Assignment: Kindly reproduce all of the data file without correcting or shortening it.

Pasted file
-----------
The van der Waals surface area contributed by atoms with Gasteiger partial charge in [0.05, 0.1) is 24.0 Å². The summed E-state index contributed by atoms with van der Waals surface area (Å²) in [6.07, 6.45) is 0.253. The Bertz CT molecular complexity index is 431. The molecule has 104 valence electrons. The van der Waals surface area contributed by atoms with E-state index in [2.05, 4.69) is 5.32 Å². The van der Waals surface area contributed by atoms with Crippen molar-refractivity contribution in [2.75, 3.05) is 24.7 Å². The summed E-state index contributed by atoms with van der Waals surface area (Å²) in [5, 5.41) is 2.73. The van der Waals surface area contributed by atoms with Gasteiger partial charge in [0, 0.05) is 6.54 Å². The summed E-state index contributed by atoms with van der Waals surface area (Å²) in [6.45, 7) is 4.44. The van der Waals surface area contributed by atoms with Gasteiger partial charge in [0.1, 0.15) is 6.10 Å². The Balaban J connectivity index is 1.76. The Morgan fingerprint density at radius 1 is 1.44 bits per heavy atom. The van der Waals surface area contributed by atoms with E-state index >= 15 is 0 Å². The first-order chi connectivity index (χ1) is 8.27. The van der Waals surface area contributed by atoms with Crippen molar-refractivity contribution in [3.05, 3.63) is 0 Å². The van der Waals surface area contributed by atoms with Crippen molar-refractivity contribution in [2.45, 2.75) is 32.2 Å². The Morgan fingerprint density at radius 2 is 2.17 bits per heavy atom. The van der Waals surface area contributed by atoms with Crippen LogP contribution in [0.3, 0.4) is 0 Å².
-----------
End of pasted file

The van der Waals surface area contributed by atoms with Gasteiger partial charge in [0.05, 0.1) is 24.0 Å². The summed E-state index contributed by atoms with van der Waals surface area (Å²) in [6.07, 6.45) is 0.253. The Bertz CT molecular complexity index is 431. The molecule has 104 valence electrons. The van der Waals surface area contributed by atoms with E-state index in [2.05, 4.69) is 5.32 Å². The van der Waals surface area contributed by atoms with Crippen molar-refractivity contribution in [2.75, 3.05) is 24.7 Å². The summed E-state index contributed by atoms with van der Waals surface area (Å²) in [5, 5.41) is 2.73. The van der Waals surface area contributed by atoms with Gasteiger partial charge in [0, 0.05) is 6.54 Å². The summed E-state index contributed by atoms with van der Waals surface area (Å²) in [6.45, 7) is 4.44. The van der Waals surface area contributed by atoms with Gasteiger partial charge in [0.1, 0.15) is 6.10 Å². The Balaban J connectivity index is 1.76. The Morgan fingerprint density at radius 1 is 1.44 bits per heavy atom. The van der Waals surface area contributed by atoms with E-state index >= 15 is 0 Å². The first-order chi connectivity index (χ1) is 8.27. The van der Waals surface area contributed by atoms with Crippen molar-refractivity contribution in [3.05, 3.63) is 0 Å². The van der Waals surface area contributed by atoms with Crippen molar-refractivity contribution in [2.45, 2.75) is 32.2 Å². The Morgan fingerprint density at radius 2 is 2.17 bits per heavy atom. The van der Waals surface area contributed by atoms with Crippen LogP contribution in [0.3, 0.4) is 0 Å².